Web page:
But the GSI’s focus is on sharing knowledge only within the government service. Members of the public don’t have access to it. However, another significant initiative – the UKonline portal project – is setting out to transform the way people can both get information about public services and interact with government electronically through a single contact point.
Significantly, UKonline seeks to package information from different departments and present it to users in ways that are most easy to use. Until now, obtaining information about almost anything from government often involved trekking – on the phone if not in person – from one department to the next. Nobody seemed to have the whole story.
While teething problems continue to be ironed out, the conceptual leap that UKonline has made is to package information in ways the public actually want to use it. Thus the underlying principle and structure of the website is that information is organised around so called “life events”.
There are currently six life events on UKonline – having a baby, moving home, dealing with crime, learning to drive, going away on holiday/business and death and bereavement – and more are planned. The site delivers all the information about each life event into one place, irrespective of which department it originated from. So no more tracking from one official to another in the search for information, or to report the same information over again.
Aside from the knowledge management aspects of this, there is a considerable financial return for government departments if – and it could be a bigger ‘if’ than departments realise – the public can be persuaded to use sites such as UKonline. It is much cheaper when a citizen downloads information from a website than asks for a leaflet to be mailed or takes up a civil servant’s time with a telephone enquiry or letter.
The Cabinet Office estimates that potential savings from migrating information enquiries across government to electronic channels could be as much as £5bn annually. If it is also possible, and it should be pursued, to integrate back-office fulfilment and information processing routines – capturing data posted electronically by citizens – the savings could rise as high as £13.5bn. But that’s a long way off. Many programmes are still in experimental stages, and some, such as filing self-assessment tax returns online, have been very publicly plagued with problems.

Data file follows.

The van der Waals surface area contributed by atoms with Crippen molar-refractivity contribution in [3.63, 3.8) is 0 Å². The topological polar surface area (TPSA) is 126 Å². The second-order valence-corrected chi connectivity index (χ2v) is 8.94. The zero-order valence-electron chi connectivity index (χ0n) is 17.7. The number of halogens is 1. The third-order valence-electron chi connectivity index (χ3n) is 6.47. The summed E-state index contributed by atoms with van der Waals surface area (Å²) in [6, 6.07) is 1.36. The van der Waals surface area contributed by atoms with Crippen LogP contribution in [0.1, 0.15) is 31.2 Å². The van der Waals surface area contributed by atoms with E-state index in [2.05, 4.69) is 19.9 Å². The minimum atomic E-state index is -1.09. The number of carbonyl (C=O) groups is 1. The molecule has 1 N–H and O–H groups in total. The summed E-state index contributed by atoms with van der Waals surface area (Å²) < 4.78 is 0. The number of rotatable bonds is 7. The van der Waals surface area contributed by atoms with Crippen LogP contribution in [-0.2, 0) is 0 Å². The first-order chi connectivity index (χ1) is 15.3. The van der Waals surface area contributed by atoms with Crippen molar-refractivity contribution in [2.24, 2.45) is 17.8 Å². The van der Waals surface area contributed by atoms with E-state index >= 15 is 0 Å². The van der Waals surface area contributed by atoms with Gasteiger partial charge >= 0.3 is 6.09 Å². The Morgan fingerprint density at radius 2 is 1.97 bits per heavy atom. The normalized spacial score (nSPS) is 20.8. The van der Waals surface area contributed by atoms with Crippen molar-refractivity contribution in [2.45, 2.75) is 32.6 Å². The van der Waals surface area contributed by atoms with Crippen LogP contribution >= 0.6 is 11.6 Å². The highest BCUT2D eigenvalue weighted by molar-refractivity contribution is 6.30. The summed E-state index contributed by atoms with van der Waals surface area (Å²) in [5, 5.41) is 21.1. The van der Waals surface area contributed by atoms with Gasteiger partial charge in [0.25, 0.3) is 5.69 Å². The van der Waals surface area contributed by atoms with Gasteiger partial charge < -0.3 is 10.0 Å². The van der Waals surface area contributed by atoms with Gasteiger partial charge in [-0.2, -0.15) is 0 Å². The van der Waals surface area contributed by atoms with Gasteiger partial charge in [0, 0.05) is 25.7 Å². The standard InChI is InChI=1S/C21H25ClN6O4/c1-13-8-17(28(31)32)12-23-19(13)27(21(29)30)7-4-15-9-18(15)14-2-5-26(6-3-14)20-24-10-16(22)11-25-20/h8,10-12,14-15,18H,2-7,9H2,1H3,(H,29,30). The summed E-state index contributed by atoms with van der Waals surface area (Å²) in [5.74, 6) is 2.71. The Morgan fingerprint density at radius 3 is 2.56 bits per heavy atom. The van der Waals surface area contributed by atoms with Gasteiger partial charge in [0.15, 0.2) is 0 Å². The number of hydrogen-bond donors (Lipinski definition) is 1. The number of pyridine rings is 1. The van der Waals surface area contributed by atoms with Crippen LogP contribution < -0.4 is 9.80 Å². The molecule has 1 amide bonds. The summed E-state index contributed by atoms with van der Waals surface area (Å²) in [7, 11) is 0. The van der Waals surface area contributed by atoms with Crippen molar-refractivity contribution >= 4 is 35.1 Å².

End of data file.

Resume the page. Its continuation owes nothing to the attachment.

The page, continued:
One big prize, for both local and central government and the citizens who use it, would be to answer more queries first time. The return for government is a huge reduction in costs, as questions are no longer passed from one desk in one department to another in search of an answer. Not only will the cost of a typical transaction by letter or phone be dramatically reduced as internet enquiries increase, but ‘experts’ will be freed from an abundance of routine enquiries to concentrate on delivering services and providing help to those in need. In addition, the citizen benefits from quicker answers, less hassle and a more responsive service.
Led by the Cabinet Office a pilot of this service, the Government General Practitioner project, is being trialled with Consignia, better known as the Post Office, the aim being to provide a one-stop shop where people can have all questions about public services answered, whether the source of the information is a central department or the local council.
Consignia is vital in this because 90 per cent of the population lives within half a mile of a post office. Early indications are that around four out of every five queries can, in fact, be answered at the first point of contact. But conducting a limited trial and rolling out a system like this on a nationwide basis are challenges on very different scales.
The government and local authorities have first got to learn to share knowledge more effectively among themselves if they are to succeed in delivering this kind of seamless customer service to members of the public. Mechanisms need to be put in place that support this sharing environment and to identify ownership for the dynamic update of information sources. While there has been an encouraging start, the government has fired no more than the early shots in a long campaign.
What is vitally important in any knowledge management project, whether it’s in the public or private sector, is to lay down solid foundations. It is essential that everybody involved with a knowledge management project is clear on the strategy and objectives and understands that both technical and cultural factors will contribute to ultimate success. That’s especially important in the public sector, which needs massive culture change if it’s to deliver on big league knowledge management. Most importantly, the benefits that will result for services ‘buying in’ to these new ways of working must be clearly understood and developments must take into account both their input and, over time, the views of the public as information begins to disseminate.